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Nungesser Lake Fires - Page 2 - Walleye Message Central
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  #11  
Old 07-05-2019, 04:47 PM
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Pooch Pooch is offline
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Default "Smoke on the water"

We are currently fishing out of Mahkwa at the moment. There has been a lot of smoke on the water here. Appears from wind direction that it was probably from the Nungessor fire. This morning you could hardly see across the lake because of smoke.

There are also fires NE of here, but wind was from the NNW this morning so Nungessor fire was my guess.

Just a thought to add to this conversation.

Pooch
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  #12  
Old 07-06-2019, 09:10 PM
BornToFish BornToFish is offline
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Default Follow-Up -- Same post on related thread.

Greetings,

We just returned from a week of fishing on Stormer and Kirkness Lakes, about fifty miles north of Red Lake. A relatively meek rainstorm passed through the area early last Sunday morning. I heard a few gentle rumbles of thunder about 4:45 a.m. that morning as I left the dock. There was a light rain for about five minutes.

My wife and I noticed a smoke plume about mid-afternoon on Sunday. We promptly returned to the lodge to report the fire The lodge owner immediately called the "fire number" to report the fire and learned that it had been reported minutes earlier by a pilot on a float plane. It wasn't long before a helicopter flew over the lake to follow-up on the reports. I believe this fire morphed into the now famous Nungesser Lake fire.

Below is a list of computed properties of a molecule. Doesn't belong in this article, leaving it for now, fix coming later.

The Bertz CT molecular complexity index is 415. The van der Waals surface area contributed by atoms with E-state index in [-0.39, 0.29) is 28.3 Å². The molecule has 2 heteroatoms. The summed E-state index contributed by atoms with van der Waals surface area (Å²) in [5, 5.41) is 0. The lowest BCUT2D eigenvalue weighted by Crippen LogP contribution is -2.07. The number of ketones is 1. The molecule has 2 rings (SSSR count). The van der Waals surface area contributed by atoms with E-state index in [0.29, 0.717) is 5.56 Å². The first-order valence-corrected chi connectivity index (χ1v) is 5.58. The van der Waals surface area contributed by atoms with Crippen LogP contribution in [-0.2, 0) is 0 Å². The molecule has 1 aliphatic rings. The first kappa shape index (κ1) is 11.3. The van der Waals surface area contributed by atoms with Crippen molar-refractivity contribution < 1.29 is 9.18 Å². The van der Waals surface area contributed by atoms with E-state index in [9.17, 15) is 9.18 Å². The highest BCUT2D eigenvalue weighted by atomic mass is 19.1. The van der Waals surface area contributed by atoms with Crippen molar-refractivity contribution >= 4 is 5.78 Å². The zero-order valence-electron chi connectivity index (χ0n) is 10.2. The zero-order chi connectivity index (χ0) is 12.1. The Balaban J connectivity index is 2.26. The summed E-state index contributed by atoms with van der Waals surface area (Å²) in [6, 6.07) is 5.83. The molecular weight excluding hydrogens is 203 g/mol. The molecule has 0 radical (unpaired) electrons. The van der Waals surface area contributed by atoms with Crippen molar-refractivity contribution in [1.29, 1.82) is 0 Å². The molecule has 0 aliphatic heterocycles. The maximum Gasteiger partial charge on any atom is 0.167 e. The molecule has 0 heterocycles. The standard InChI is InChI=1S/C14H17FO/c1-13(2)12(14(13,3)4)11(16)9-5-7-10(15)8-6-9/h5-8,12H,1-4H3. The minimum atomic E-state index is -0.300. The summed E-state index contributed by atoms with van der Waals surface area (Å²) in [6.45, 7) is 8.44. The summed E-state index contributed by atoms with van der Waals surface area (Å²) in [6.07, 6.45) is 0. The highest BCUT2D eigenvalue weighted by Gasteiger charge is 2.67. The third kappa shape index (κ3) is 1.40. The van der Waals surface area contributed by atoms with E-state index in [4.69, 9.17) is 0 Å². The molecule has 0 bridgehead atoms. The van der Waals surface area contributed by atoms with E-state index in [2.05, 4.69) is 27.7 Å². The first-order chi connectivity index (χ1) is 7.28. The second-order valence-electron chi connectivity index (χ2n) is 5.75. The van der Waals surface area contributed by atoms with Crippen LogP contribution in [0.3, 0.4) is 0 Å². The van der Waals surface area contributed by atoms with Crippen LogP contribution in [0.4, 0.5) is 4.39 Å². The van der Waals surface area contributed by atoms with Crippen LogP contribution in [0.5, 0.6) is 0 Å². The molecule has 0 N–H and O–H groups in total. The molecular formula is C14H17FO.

The curious thing is that we were checked by the MNR just two hours before we or anyone else noticed the fire. The MNR guys apparently didn't notice the fire, or I am sure they would have reported it. The fire went from nothing to a raging wildfire in about two hours.

I learned later that day that the storm spawned six separate fires in the general area that we were fishing. The smell of smoke, haze in the sky and falling ash were intimidating at times.

Our lodge owner was in constant contact with the area fire fighters, such that all lodge guests were updated several times each day with the status of the fires. It was clear to all of us that the wild fires were and still are very dynamic - subject to the weather and prevailing winds. Some of the fires merged into a single fire while other fires split into multiple fires.

We drove past a large burned area as we drove south on Nungesser road on Friday morning. It was a very solemn ride as my wife and I just looked at each other several times. We couldn't think of words that would be appropriate to say.

We sure do hope for the very best for all that are affected by these fires. For those that believe, pray for a long and gentle rain.

Very kindest regards.....
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  #13  
Old 07-07-2019, 07:42 AM
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bearfvr13 bearfvr13 is offline